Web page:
Rewind to a year ago. I sat as a young, optimistic freshman writing the triumphant conclusion of my Writing Seminar research paper. My cousin sat next to me putting the finishing touches on her thesis. The 13 pages I was so proud to accomplish in the final weeks of the spring semester were side by side with the 117 she had developed over the course of an entire year. Inside the dark, somewhat musty metal box, I was having my first true encounter with the Princeton Circle of Life. As I looked at the inspirational quotes lining the walls, the books lined up on the shelf and even the small piece of paper in the window declaring the carrel as hers, I was seeing my future. It was a taste of the experience that would be the culmination of my Princeton academic life. Not only was it a glimpse into my future, it was her present and it was the past of countless alumni. The carrel, in its unassuming location at the center of the C-floor, was home to an experience that was not bound by time. Instead it was a transcendent space, a place that held memories of struggle, despair, dedication and success. The small area was filled with these lingering emotions, heavier due to the surrounding silence, and they rested on my shoulders as I wrote. I sat there, anticipating that in three years I would reenter this place and have a space of my own to fill and add to the journeys of others encapsulated by these time capsules. To my dismay, I learned that in Princeton’s effort to move ever onward and upward, the carrels will be gone next year.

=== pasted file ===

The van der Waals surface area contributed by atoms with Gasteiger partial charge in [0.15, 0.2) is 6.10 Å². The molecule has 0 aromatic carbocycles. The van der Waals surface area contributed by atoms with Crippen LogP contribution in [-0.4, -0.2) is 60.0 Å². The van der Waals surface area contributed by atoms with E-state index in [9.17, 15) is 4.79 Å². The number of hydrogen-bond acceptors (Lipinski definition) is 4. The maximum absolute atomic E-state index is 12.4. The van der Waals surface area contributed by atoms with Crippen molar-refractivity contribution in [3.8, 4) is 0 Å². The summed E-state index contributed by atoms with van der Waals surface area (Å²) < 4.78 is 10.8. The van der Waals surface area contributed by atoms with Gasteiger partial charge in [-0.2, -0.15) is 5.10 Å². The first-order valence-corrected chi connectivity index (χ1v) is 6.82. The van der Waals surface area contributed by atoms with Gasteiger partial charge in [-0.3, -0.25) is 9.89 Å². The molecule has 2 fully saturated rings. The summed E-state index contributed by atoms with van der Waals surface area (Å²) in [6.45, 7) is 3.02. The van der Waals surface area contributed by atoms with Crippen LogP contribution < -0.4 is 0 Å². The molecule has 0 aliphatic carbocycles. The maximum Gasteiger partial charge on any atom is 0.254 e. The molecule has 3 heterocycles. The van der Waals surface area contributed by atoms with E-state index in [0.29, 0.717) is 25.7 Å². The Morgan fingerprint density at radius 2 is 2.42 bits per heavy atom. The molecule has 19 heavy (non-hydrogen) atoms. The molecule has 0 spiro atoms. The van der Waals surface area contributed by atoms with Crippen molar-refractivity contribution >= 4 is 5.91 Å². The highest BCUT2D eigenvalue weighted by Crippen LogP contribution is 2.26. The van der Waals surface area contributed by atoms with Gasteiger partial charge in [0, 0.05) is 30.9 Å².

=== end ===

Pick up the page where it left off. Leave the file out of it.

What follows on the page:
Since the opening of Firestone in 1948, 500 metal carrels have housed 65 years of Princetonians weathering the academic adventure that is the senior thesis. Of course, they have also housed Princetonians engaging in other kinds of adventures ... but doesn’t that just add to their historical credibility? Within those metal walls people have loved, they have lost (hours of their lives) and they have pushed themselves to the very edge, only to emerge triumphant on the other side. I know that this rose-colored view is primarily due to the fact that I never actually had to lock myself inside one of these metal jail cells with barely-oxygenated air. I have never drifted off and dreamt of the metal walls closing in on me as I furiously retype 50 lost pages of my work. No, that has never happened to me ... but the point is that now it never will. I mean, probably. I, along with all Princetonians to come, will be set loose on the thesis trail without a carrel.
What I will have is a locker. A locker to store all my books in. Cue painful flashback to the bottom corner locker I had the misfortune of owning in the 10th grade. I’m talking awkward encounters, uncomfortable crouching and textbook avalanches for days. I can’t say I’m looking forward to Locker Life Part II. Furthermore, say what you will about the carrels’ cramped interior — I like to think that the small space keeps ideas and intellectual breakthroughs close by, swirling about no more than an arm’s length away. Relegating political journals, mid-19th century novels and scientific papers to a locker removes the critical human aspect. You cannot properly bond with your sources because the degree of separation is too great. Unless you are willing to fully revert to high school and be stuffed into your locker courtesy of a Nelson Muntz equivalent, you will never develop the intimate senior/source relationship that was possible in the carrel era.
Like the horse-drawn carriage and the pager, the carrel will soon be an artifact of the past. Something that the generations before us will remember fondly with time and the generations after us will not quite understand. But we, the students who expected a carrel to contain our academic endeavors and subsequent emotions, will feel the loss. As the final curtain falls on the Firestone carrels, all I can do is offer a standing ovation for their outstanding years of service. We will never forget.